Sanchez has deployed many times in his decade of service, including Kosovo, Afghanistan (twice). While deployed in Afghanistan, Sanchez worked as a Financial Management Technician and was also in charge of Outserve: Afghan, serving more than 400 active military members.

“I organized groups and brought together soldiers that have had no support in their life during the military,” says Sanchez. “It was in Afghan that I found who I was as a man and a human being. I spent every waking moment creating culture and positive leadership, which is a pivotal and important moment in my life.”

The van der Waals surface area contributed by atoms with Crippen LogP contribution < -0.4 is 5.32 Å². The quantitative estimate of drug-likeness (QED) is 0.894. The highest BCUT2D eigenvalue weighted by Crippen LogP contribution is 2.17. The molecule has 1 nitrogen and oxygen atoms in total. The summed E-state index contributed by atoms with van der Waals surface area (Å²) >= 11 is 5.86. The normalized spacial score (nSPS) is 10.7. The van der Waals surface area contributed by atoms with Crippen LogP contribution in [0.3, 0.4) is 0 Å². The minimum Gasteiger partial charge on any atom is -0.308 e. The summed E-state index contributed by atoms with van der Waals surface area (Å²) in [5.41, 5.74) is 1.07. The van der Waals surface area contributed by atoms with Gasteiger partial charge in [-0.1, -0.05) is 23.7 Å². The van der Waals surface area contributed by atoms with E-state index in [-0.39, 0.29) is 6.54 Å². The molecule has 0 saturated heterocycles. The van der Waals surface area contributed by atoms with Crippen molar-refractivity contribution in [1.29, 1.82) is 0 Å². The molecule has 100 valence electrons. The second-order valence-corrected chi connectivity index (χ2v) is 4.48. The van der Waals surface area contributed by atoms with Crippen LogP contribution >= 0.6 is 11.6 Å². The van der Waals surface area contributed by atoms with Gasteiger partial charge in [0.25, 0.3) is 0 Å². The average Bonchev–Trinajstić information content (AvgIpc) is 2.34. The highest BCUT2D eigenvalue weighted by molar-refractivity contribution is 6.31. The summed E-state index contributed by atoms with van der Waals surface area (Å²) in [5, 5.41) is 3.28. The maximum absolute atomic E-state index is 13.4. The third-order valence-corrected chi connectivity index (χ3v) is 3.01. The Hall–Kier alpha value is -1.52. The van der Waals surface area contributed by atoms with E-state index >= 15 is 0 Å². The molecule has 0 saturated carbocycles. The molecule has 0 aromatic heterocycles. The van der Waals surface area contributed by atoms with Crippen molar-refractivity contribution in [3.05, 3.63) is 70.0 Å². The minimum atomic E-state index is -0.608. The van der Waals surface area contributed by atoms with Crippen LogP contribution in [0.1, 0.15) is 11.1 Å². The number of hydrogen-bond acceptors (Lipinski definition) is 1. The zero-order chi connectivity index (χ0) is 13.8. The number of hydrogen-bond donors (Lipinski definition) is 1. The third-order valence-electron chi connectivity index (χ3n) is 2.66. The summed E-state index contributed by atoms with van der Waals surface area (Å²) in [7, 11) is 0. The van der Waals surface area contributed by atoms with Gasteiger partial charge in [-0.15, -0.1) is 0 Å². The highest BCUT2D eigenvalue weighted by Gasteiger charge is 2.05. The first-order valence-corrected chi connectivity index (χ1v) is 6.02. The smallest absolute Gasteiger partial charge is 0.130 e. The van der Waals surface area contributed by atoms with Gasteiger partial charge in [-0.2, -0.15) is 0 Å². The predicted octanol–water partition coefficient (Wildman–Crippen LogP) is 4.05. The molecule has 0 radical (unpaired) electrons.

As our Grand Marshal representing OEF veterans, Sanchez remembers Afghanistan as the origin of his own leadership development. It was during his service in OEF that he learned to trust himself, as his mother had, and found the strength inside of him to inspire others to have courage.

Sanchez later changed his specialty to Media Engagement Specialist and deployed to Guantanamo Bay (GTMO), Cuba, where he worked with every media outlet assigned to GTMO. During his tour, Sanchez was chosen for a secret mission as a Combat Cameraman on the island and received a Letter of Commendation from the Naval Commander of Guantanamo Bay.

As a leader, Sanchez brought his positive culture to others serving with him. In civilian life, he continues to follow the same convictions he developed in service. In life, Sanchez takes every opportunity to make an impact on others, encouraging them to be strong and stand by their own convictions.